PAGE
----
permaculture playing cards*
The moose likes Programmer Certification (SCJP/OCPJP) and the fly likes dan exam doubt 11 Big Moose Saloon
  Search | Java FAQ | Recent Topics | Flagged Topics | Hot Topics | Zero Replies
Register / Login


Win a copy of The Java EE 7 Tutorial Volume 1 or Volume 2 this week in the Java EE forum
or jQuery UI in Action in the JavaScript forum!
JavaRanch » Java Forums » Certification » Programmer Certification (SCJP/OCPJP)
Bookmark "dan exam doubt 11" Watch "dan exam doubt 11" New topic
Author

dan exam doubt 11

amit taneja
Ranch Hand

Joined: Mar 14, 2003
Posts: 810
hii

in one question

Question 20
class C {
String m1(int i) {
switch (i) {
case 0: return "A";
case 1: return "B";
case 2: return "C";
default:
assert false;
}
}
public static void main(String[] args) {
C c = new C();
for (int i = 0; i < 4; i++) {
System.out.print(c.m1(i));
}}}

Which statements are true?

a. With assertions enabled it prints ABC followed by an AssertionError message.
b. With assertions disabled it prints ABC followed by an AssertionError message.
c. Assertions should not be used within the default case of a switch statement.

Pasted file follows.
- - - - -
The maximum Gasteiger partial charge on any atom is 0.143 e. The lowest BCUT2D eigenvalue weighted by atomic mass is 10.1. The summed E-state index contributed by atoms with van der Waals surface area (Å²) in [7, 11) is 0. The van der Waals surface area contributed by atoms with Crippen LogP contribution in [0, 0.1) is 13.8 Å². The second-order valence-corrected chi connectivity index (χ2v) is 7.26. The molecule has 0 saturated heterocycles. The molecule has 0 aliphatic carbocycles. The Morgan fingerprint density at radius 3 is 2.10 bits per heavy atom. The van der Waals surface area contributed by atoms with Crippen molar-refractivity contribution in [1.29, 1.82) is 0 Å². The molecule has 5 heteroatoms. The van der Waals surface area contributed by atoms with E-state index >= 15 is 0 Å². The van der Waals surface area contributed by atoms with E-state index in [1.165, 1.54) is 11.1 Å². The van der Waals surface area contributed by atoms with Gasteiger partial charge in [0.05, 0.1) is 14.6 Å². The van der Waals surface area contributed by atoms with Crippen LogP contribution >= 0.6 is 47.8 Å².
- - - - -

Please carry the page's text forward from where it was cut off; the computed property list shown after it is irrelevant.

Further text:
d. In this code example a throw statement must be used in place of the assert statement.
e. Compile-time error


the answer are "d and e" but why not "a" ?

pls explain...


Thanks and Regards, Amit Taneja
Barry Gaunt
Ranch Hand

Joined: Aug 03, 2002
Posts: 7729
Well, if it gives a compile-time error, it isn't going to run is it?


Ask a Meaningful Question and HowToAskQuestionsOnJavaRanch
Getting someone to think and try something out is much more useful than just telling them the answer.
Mike Gershman
Ranch Hand

Joined: Mar 13, 2004
Posts: 1272
When checking for semantic errors, the compiler considers worst cases. The JLS calls this conservative flow analysis.

In this example, the worst case is when assertions are disabled and flow reaches the end of method m1() without a return statement. You won't get a chance to enable asertions at execution time because the code won't compile.

One way to fix the problem is to use "throw new AssertionError();" instead of "assert false:". Then the compiler knows that you will never get past the case statement regardless of whether assertions are enabled at execution timen - you must either return or throw an exception.

I have trouble with the phrase "a throw statement must be used in place of the assert statement", since there are other good ways to fix this code.


Mike Gershman
SCJP 1.4, SCWCD in process
 
I agree. Here's the link: http://aspose.com/file-tools
 
subject: dan exam doubt 11